Polls have closed in this year’s crunch local elections – with results expected to start rolling in from midnight.
Voters are deciding who runs services in 230 (out of 317) local authorities in England, with around 8,000 councillors’ seats up for grabs.
Mayors are also being chosen in Bedford, Leicester, Mansfield and Middlesbrough in what is the biggest round of local elections since 2019.
It’s also the biggest test of public opinion this side of the next general election, and Labour’s chance to capitalise on national polls suggesting it is on course to form the next government.
Voting opened at 7am and closed at 10pm, giving people a 15-hour window to mark their ballots.
For the first time this year, people were required to take ID with them to be eligible to vote.
The move led to concern over a drop in turn out – but there is confusion over whether the true number of people turned away because they lack ID will be recorded.
As voting got under way, the Electoral Reform Society claimed there have been “countless examples of people being denied their right to vote due to these new laws”, including people being “turned away for not looking enough like their photo”.
However, the Association of Electoral Administrators said that no major problems had been reported, though it would likely not hear about individual voters being turned away.
The elections come against the backdrop of a cost of living crisis and record-high NHS waiting lists, key issues which have dominated campaigning.
Opposition parties have also sought to attack the government’s record on crime and water pollution in a bid to make gains from the Tories.
In an apparent attempt to manage expectations, Prime Minister Rishi Sunak said on Wednesday that the elections will be “tough” for the Conservatives.
But Sir Keir Starmer was also coy about his party’s chances, saying only that he hoped to make “progress”.
The seats were last contested in 2019, when then prime minister Theresa May was weeks away from resigning, with her party losing 1,300 seats.
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Labour, led by Jeremy Corbyn at the time, also suffered losses with the Lib Dems, Greens and independents coming off best.
Labour will be looking to win back these areas – and take seats directly from the Tories.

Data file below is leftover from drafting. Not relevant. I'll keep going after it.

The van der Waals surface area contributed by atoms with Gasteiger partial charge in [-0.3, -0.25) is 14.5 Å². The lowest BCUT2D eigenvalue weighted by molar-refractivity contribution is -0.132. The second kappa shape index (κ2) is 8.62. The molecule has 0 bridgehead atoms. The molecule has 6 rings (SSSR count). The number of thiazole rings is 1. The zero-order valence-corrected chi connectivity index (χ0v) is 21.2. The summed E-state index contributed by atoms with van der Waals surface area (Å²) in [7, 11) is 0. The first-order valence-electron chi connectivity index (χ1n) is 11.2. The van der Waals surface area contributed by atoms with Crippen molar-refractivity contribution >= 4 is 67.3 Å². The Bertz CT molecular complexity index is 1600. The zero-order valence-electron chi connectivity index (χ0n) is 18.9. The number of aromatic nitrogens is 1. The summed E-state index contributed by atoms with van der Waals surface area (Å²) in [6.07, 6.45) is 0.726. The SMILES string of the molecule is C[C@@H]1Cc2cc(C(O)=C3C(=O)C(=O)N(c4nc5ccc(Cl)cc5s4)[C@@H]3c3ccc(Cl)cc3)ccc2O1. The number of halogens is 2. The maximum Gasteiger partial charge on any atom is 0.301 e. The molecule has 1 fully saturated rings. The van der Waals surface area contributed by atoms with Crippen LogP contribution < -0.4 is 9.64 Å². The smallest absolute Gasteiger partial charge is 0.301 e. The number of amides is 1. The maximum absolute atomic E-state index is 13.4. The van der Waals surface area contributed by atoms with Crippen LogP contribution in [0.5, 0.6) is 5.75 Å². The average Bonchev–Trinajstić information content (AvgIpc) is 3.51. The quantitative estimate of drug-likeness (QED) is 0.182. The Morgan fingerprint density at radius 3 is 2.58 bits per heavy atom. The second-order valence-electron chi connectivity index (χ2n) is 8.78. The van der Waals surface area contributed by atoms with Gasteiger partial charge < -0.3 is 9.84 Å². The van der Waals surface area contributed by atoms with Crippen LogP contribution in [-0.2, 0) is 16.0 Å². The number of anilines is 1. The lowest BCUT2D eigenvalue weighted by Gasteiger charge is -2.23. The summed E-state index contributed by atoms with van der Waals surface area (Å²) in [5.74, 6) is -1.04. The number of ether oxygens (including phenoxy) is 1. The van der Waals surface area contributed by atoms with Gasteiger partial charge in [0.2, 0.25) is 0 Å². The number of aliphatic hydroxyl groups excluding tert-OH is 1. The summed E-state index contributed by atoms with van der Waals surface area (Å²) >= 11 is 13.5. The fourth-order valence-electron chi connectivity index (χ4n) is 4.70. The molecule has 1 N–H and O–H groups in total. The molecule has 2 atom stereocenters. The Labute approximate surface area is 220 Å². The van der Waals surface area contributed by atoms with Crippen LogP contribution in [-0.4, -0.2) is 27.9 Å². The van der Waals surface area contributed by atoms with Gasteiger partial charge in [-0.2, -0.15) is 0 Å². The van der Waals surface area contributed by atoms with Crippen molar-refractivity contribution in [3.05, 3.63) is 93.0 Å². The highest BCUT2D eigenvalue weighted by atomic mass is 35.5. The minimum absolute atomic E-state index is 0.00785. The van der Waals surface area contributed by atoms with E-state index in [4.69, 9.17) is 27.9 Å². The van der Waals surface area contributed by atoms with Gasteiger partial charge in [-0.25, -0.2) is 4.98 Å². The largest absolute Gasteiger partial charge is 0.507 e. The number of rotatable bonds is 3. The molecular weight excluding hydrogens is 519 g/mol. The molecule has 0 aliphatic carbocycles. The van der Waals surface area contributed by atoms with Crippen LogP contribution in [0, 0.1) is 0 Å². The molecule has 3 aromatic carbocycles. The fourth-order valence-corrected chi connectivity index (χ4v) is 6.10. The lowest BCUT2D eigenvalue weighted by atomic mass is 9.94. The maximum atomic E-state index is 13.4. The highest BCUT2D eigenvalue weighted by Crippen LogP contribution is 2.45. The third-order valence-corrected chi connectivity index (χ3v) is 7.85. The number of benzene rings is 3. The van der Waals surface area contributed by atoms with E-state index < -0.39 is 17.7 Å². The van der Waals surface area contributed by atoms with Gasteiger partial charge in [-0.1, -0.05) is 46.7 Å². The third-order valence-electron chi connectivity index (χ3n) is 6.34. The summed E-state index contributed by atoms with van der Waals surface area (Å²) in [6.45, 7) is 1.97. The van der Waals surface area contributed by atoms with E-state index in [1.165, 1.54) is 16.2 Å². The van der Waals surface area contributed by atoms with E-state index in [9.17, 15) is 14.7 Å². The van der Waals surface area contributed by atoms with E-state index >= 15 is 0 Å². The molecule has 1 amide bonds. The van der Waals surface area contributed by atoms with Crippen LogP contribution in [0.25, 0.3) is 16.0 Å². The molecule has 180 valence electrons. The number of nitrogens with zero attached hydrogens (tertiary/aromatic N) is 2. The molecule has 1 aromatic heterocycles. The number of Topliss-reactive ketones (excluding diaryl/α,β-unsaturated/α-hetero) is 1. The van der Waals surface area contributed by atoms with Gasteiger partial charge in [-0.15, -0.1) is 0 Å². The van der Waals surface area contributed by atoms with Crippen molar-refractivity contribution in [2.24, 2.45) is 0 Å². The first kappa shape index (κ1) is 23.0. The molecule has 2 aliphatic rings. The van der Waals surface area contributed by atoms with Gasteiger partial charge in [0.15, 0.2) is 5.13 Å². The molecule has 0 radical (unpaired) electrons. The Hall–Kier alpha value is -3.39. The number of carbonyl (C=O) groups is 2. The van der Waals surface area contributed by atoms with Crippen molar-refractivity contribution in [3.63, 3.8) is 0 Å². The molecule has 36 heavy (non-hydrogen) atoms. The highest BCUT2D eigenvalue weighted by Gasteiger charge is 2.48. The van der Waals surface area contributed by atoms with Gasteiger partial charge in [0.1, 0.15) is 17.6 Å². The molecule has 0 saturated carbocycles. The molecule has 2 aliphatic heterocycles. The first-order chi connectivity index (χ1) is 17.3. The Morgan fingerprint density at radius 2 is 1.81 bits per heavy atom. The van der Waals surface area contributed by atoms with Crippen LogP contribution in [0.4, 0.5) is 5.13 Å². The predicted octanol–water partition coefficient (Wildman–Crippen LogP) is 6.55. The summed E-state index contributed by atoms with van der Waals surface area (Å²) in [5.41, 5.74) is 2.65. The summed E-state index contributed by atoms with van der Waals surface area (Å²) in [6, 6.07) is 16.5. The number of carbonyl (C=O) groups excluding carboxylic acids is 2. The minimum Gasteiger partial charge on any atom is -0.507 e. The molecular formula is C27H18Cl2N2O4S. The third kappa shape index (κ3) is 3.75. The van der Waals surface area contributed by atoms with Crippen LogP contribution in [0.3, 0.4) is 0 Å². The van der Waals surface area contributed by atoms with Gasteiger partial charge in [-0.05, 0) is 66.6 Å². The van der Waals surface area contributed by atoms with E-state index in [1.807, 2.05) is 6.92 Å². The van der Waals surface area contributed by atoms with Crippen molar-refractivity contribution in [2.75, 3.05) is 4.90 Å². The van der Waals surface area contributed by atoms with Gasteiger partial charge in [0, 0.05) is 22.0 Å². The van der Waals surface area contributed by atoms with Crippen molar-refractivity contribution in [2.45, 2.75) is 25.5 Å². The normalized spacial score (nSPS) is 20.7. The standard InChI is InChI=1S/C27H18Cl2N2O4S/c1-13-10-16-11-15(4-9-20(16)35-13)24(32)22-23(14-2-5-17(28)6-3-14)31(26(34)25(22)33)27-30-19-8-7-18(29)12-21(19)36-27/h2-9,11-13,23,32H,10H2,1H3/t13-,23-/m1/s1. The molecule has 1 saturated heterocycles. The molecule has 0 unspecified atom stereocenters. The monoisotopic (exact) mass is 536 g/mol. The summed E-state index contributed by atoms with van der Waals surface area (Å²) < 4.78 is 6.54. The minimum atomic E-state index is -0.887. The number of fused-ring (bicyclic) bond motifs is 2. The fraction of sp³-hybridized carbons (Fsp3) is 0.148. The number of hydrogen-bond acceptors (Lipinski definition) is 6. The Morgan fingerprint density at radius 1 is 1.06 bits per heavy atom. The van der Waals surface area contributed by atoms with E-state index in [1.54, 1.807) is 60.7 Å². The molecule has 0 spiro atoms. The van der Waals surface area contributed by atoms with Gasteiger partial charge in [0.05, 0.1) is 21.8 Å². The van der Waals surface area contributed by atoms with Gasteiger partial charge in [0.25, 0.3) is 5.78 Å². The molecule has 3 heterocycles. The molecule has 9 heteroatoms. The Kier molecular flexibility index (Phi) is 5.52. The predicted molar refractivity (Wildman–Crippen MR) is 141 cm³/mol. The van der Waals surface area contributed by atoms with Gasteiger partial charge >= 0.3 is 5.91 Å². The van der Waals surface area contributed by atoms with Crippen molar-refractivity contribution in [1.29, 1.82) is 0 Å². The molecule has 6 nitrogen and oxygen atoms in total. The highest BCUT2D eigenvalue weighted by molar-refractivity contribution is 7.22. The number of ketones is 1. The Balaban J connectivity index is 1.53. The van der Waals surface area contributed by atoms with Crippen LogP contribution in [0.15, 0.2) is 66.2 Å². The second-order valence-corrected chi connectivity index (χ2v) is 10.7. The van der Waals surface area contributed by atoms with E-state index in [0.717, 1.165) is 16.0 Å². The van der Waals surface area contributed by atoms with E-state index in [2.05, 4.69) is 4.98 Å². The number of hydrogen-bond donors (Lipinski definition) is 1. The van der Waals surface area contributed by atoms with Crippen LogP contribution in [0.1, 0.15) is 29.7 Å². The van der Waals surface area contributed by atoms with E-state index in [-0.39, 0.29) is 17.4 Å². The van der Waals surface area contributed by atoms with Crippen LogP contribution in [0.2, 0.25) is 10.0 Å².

According to Professor Michael Thrasher, Sky News elections analyst, there are 22 Conservative-controlled councils whose fates are on the line due to their small majorities.
A loss of just two seats means Brentwood and Windsor & Maidenhead fall, three seats and North West Leicestershire and South Gloucestershire go the same way, for example.
Here are his benchmarks for what would make a good and bad night:
• Fewer than 300 losses: This would see the party winning council seats back from Independents, with Labour and the Lib Dems not prospering.
• 500 losses: The party could argue “mid-term blues” and will assume Labour could be caught before the general election.
• 750 losses: This would indicate a clear swing to Labour, but still less than opinion polls imply.
• 1,000 losses: A very bad night, with a third of all seats defended by the Conservatives lost.
• 700 gains: The best local elections for at least a decade. Labour would look on its way to becoming the largest party in Westminster, even if short of a majority.
• 450 gains: These results would be better than in 2022, when local elections took place in Greater London.
• 250 gains: A disappointing result for Labour in the context of recent opinion polls.
• Under 150 gains: A step backwards for Labour.
• 150+ gains: Eating into Conservative territory and could put some marginal constituencies in play at the next election.
• 50-100 gains: Comfortable enough in their own heartlands but only modest further progress.
• Fewer than 50 gains: Fewer than 50 gains: Still struggling to pose a real threat to the Conservatives in the south.
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Conservative Party chairman Greg Hands has said they could lose as many as 1,000 council seats, but many political analysts suspect he was managing expectations.
However, if Labour, riding high in national polling, fails to make decent gains then party leader Sir Keir Starmer would be put under pressure.
The party will need to make gains in traditional Red Wall areas like Darlington and Stoke-on-Trent to prove it is winning back supporters who have turned away from them in recent years.
But a big win would be ending Conservative rule in battleground areas such as Medway and Swindon.
Meanwhile, the Lib Dems have been on a mission to win votes in southern Tory heartlands like Windsor & Maidenhead.
When will the results be announced?
Sixty-two councils expect a result from midnight through to breakfast time.
More than half the 230 councils file their results in mid to late afternoon, while around 30 are expected to declare their results after teatime.
There are no local elections in Scotland or Wales, but voters in Northern Ireland will be able to have their say on 18 May, with 462 seats across 11 local councils up for grabs.
Sky News will be bringing you full coverage both on TV and online.